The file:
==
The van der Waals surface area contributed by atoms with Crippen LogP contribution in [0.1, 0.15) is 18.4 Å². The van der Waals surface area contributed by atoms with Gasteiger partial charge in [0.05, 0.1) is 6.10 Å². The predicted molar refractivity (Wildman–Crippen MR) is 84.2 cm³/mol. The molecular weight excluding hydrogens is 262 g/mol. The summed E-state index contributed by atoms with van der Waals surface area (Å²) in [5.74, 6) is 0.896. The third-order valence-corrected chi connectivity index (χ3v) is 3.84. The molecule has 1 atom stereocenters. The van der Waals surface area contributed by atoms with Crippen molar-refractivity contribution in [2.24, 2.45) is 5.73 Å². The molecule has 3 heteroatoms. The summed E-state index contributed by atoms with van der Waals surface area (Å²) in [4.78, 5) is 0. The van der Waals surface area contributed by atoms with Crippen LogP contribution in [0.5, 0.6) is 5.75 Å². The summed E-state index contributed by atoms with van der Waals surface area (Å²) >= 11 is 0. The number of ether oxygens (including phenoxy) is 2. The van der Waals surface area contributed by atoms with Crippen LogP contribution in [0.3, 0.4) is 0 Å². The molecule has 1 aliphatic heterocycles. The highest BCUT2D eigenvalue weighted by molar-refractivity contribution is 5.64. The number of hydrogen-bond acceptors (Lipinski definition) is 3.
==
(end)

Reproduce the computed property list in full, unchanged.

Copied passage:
The van der Waals surface area contributed by atoms with Crippen LogP contribution in [0.1, 0.15) is 18.4 Å². The van der Waals surface area contributed by atoms with Gasteiger partial charge in [0.05, 0.1) is 6.10 Å². The predicted molar refractivity (Wildman–Crippen MR) is 84.2 cm³/mol. The molecular weight excluding hydrogens is 262 g/mol. The summed E-state index contributed by atoms with van der Waals surface area (Å²) in [5.74, 6) is 0.896. The third-order valence-corrected chi connectivity index (χ3v) is 3.84. The molecule has 1 atom stereocenters. The van der Waals surface area contributed by atoms with Crippen molar-refractivity contribution in [2.24, 2.45) is 5.73 Å². The molecule has 3 heteroatoms. The summed E-state index contributed by atoms with van der Waals surface area (Å²) in [4.78, 5) is 0. The van der Waals surface area contributed by atoms with Crippen LogP contribution in [0.5, 0.6) is 5.75 Å². The summed E-state index contributed by atoms with van der Waals surface area (Å²) >= 11 is 0. The number of ether oxygens (including phenoxy) is 2. The van der Waals surface area contributed by atoms with Crippen LogP contribution in [0.3, 0.4) is 0 Å². The molecule has 1 aliphatic heterocycles. The highest BCUT2D eigenvalue weighted by molar-refractivity contribution is 5.64. The number of hydrogen-bond acceptors (Lipinski definition) is 3.